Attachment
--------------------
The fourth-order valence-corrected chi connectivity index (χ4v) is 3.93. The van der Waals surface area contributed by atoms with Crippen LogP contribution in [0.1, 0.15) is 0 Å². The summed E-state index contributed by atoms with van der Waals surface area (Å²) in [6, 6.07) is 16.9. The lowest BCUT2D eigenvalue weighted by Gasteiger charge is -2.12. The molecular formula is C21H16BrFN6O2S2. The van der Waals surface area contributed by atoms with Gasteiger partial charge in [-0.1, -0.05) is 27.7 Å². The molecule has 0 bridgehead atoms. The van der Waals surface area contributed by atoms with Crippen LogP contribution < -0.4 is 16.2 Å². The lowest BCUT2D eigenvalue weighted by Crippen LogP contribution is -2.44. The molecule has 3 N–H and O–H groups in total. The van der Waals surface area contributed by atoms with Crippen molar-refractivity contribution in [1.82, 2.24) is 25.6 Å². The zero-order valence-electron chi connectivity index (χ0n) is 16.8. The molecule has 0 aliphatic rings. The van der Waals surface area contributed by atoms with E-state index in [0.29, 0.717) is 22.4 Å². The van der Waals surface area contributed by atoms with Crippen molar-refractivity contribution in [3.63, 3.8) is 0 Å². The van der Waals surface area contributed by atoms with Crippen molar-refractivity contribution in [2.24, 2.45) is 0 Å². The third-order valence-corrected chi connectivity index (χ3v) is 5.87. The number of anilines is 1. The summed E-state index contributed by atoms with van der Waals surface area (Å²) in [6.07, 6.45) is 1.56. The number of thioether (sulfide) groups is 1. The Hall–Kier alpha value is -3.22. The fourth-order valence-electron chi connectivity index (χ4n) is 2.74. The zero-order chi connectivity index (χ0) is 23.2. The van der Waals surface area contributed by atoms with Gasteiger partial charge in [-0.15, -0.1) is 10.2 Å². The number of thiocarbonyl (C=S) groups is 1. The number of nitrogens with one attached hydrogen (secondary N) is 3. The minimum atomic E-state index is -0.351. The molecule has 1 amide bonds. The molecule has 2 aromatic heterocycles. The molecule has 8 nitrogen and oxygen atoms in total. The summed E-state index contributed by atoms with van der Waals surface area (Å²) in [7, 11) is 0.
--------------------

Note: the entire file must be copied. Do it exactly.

The fourth-order valence-corrected chi connectivity index (χ4v) is 3.93. The van der Waals surface area contributed by atoms with Crippen LogP contribution in [0.1, 0.15) is 0 Å². The summed E-state index contributed by atoms with van der Waals surface area (Å²) in [6, 6.07) is 16.9. The lowest BCUT2D eigenvalue weighted by Gasteiger charge is -2.12. The molecular formula is C21H16BrFN6O2S2. The van der Waals surface area contributed by atoms with Gasteiger partial charge in [-0.1, -0.05) is 27.7 Å². The molecule has 0 bridgehead atoms. The van der Waals surface area contributed by atoms with Crippen LogP contribution < -0.4 is 16.2 Å². The lowest BCUT2D eigenvalue weighted by Crippen LogP contribution is -2.44. The molecule has 3 N–H and O–H groups in total. The van der Waals surface area contributed by atoms with Crippen molar-refractivity contribution in [1.82, 2.24) is 25.6 Å². The zero-order valence-electron chi connectivity index (χ0n) is 16.8. The molecule has 0 aliphatic rings. The van der Waals surface area contributed by atoms with E-state index in [0.29, 0.717) is 22.4 Å². The van der Waals surface area contributed by atoms with Crippen molar-refractivity contribution in [3.63, 3.8) is 0 Å². The van der Waals surface area contributed by atoms with Crippen molar-refractivity contribution in [2.24, 2.45) is 0 Å². The third-order valence-corrected chi connectivity index (χ3v) is 5.87. The number of anilines is 1. The summed E-state index contributed by atoms with van der Waals surface area (Å²) in [6.07, 6.45) is 1.56. The number of thioether (sulfide) groups is 1. The Hall–Kier alpha value is -3.22. The fourth-order valence-electron chi connectivity index (χ4n) is 2.74. The zero-order chi connectivity index (χ0) is 23.2. The van der Waals surface area contributed by atoms with Gasteiger partial charge in [-0.15, -0.1) is 10.2 Å². The number of thiocarbonyl (C=S) groups is 1. The number of nitrogens with one attached hydrogen (secondary N) is 3. The minimum atomic E-state index is -0.351. The molecule has 1 amide bonds. The molecule has 2 aromatic heterocycles. The molecule has 8 nitrogen and oxygen atoms in total. The summed E-state index contributed by atoms with van der Waals surface area (Å²) in [7, 11) is 0.